On August 15, 2022, Clark Patterson Lee (“CPL”) reported a data breach with the Office of the Attorney General of Vermont after the company experienced what appears to be a ransomware attack. After confirming the breach and identifying all affected parties, Clark Patterson Lee began sending out data breach letters to anyone whose information was leaked. CPL has not yet publicly disclosed the type of data that was compromised in the cyberattack; however, based on state data breach reporting requirements, it is likely that the information includes sensitive data types, such as Social Security numbers or financial account information.
If you received a data breach notification, it is essential you understand what is at risk and what you can do about it. To learn more about how to protect yourself from becoming a victim of fraud or identity theft and what your legal options are in the wake of the Clark Patterson Lee data breach, please see our recent piece on the topic here.
What We Know About the Clark Patterson Lee Data Breach
The information about the Clark Patterson Lee data breach comes from an official filing with the Office of the Attorney General of Vermont. According to the most current information, on June 10, 2022, CPL detected a potential network security incident when certain files on the company’s network appeared to have been encrypted. In response, CPL reached out to outside cybersecurity professionals to assist with the company’s investigation.
The CPL investigation revealed that an unauthorized person had access to certain files on the company’s servers between the dates of June 9, 2022 and June 10, 2022. Additionally, CPL confirmed that some of the accessible files contained sensitive information belonging to certain individuals.
Upon discovering that sensitive consumer data was accessible to an unauthorized party, Clark Patterson Lee began the process of reviewing all affected files to determine what information was compromised and which consumers were impacted by the incident. CPL completed its review of the files on July 28, 2022.
On August 15, 2022, Clark Patterson Lee sent out data breach letters to all individuals whose information was compromised as a result of the recent data security incident.
More Information About Clark Patterson Lee
Clark Patterson Lee is a multi-disciplined architecture, engineering, design, and planning firm based in Latham, New York. Along those lines, the company provides a range of architecture-related services, including interior design, civil engineering, transportation architecture, buildings and structural engineering, landscape architecture, and municipal services and planning. Clark Patterson Lee employs more than 434 people and generates approximately $175 million in annual revenue.
Was the Clark Patterson Lee Breach Caused by a Ransomware Attack?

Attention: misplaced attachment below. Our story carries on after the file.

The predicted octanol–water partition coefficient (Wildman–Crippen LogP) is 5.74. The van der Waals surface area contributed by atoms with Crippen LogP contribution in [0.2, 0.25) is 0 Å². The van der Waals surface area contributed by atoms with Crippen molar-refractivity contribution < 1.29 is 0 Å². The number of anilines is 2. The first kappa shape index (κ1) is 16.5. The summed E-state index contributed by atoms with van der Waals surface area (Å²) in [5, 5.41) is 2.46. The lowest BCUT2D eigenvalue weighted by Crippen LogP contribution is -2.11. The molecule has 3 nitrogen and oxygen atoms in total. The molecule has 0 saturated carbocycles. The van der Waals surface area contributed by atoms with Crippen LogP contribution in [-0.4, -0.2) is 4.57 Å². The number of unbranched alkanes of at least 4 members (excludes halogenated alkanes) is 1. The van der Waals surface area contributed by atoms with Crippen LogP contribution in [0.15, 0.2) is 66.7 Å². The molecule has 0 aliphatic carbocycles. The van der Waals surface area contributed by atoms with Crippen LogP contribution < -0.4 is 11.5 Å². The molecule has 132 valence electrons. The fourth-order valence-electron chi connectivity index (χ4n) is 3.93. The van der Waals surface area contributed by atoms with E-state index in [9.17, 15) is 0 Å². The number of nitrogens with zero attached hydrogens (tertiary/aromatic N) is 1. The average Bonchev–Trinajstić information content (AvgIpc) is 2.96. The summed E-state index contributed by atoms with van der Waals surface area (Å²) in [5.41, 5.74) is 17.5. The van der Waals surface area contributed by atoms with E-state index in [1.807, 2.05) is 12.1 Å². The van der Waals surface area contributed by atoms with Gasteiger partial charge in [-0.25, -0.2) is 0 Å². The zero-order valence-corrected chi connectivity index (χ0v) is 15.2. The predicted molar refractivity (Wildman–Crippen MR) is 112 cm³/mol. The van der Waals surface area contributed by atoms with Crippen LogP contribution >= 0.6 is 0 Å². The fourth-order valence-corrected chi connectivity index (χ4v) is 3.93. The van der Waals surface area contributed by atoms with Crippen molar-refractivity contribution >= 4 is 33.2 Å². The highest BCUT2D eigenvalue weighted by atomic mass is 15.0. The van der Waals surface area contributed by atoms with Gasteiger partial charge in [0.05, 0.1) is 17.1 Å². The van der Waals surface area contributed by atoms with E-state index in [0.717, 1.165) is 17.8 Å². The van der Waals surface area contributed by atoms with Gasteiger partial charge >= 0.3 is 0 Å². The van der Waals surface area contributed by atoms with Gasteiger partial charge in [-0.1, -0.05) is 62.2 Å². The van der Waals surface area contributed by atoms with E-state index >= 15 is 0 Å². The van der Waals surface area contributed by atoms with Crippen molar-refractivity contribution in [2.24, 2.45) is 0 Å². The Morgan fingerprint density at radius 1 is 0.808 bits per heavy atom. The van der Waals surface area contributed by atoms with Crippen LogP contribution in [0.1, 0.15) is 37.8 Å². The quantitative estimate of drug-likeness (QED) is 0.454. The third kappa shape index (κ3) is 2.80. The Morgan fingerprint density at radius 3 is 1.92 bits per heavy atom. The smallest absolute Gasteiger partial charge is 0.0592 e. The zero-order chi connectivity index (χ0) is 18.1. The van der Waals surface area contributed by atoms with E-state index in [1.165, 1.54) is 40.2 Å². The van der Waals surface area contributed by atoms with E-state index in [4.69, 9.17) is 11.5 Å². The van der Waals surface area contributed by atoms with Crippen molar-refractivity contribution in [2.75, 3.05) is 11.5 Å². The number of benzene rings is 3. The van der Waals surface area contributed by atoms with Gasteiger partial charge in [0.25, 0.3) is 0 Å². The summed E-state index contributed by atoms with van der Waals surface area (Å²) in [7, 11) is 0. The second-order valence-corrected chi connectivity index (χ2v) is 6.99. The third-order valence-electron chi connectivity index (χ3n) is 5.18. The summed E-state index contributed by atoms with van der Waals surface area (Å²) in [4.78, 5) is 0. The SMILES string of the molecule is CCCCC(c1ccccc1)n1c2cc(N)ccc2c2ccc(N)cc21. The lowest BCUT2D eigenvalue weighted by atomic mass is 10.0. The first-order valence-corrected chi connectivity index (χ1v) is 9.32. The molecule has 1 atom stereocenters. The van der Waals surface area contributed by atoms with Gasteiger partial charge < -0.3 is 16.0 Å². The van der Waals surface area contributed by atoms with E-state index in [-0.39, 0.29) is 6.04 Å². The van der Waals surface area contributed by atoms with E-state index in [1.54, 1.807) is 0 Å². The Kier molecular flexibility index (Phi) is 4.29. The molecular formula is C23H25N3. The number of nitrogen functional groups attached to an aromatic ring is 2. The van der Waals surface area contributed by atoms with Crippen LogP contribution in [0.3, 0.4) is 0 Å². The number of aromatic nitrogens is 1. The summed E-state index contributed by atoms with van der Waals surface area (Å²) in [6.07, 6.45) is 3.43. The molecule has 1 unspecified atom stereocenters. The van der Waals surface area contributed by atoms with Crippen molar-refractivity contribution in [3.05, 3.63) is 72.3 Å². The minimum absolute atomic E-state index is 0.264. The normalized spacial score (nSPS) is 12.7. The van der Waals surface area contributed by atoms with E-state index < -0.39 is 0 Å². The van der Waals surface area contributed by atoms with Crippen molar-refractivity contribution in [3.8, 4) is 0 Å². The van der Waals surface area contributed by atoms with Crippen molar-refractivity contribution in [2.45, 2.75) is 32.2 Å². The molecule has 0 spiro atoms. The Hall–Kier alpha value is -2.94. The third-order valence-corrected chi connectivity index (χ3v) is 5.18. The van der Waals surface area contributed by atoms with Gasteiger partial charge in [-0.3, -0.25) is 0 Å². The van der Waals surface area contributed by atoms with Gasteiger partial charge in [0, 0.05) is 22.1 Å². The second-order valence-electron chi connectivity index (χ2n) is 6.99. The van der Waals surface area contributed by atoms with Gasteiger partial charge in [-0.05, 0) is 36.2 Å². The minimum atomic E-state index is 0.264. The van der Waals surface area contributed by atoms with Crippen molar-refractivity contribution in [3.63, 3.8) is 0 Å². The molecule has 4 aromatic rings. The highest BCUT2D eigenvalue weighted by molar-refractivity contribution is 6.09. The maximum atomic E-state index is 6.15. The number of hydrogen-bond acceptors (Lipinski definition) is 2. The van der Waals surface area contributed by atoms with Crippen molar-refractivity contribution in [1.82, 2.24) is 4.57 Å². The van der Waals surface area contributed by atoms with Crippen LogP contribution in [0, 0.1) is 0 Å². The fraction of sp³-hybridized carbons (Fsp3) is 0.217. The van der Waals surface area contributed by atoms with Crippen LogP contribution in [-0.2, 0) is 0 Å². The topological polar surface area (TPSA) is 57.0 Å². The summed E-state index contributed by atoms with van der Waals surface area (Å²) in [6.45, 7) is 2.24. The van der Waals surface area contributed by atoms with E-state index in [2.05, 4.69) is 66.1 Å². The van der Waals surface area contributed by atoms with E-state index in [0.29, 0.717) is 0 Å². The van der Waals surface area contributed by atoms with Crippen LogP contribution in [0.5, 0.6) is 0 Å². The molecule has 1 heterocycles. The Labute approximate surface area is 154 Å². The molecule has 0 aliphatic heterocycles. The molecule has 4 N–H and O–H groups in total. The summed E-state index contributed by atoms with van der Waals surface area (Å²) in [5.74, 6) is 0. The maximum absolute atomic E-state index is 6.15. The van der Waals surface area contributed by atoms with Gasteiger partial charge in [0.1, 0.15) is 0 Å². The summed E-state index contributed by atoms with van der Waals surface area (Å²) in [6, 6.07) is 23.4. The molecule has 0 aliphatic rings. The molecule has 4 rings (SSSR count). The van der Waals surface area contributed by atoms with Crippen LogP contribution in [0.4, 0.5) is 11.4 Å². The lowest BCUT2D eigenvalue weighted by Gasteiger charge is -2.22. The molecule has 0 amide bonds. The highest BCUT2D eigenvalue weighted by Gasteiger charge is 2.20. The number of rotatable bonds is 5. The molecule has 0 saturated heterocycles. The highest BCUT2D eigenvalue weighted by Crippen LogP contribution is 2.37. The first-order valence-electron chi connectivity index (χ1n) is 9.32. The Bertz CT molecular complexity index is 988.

In the data breach letter CPL sent to victims of the recent data security incident, the company mentioned that it first detected a potential data security incident when it learned that files on its network had been encrypted. Encryption is a process that encodes files, making them inaccessible to anyone without the encryption key (which is usually a password). Individuals and companies encrypt files every day to protect sensitive data from unauthorized access. However, cybercriminals also use encryption when carrying out certain types of cyberattacks—usually ransomware attacks.
So, while CPL did not explicitly state the incident was due to a ransomware attack, it’s a good indication that was the case.
A ransomware attack occurs when a hacker installs malware that encrypts the files on a victim’s computer. When the victim of the attack logs back on to their computer, they see a message demanding they pay a ransom if they want to regain access to their computer. If the victim pays the ransom, the hackers decrypt the files. For the most part, hackers keep their word to decrypt files after a company pays a ransom because, if they didn’t, companies would have no incentive to pay a ransom.
However, hackers have recently started to add additional incentive by threatening to publish the stolen data on the dark web if a company does not pay the ransom. While the FBI advises companies not to pay ransoms following a ransomware attack, companies experiencing a ransomware attack are in a difficult position because many would prefer to quietly pay a ransom to avoid news of the breach becoming public.
However, companies can—and should—take preventative steps to avoid becoming the target of a ransomware attack in the first place. For example, training employees about the risks of phishing emails and developing state-of-the-art data security systems are two relatively easy things companies can do to prevent these attacks. Unfortunately, despite the widespread knowledge of the risks of ransomware attacks, many companies fail to devote adequate resources to the prevention of ransomware attacks.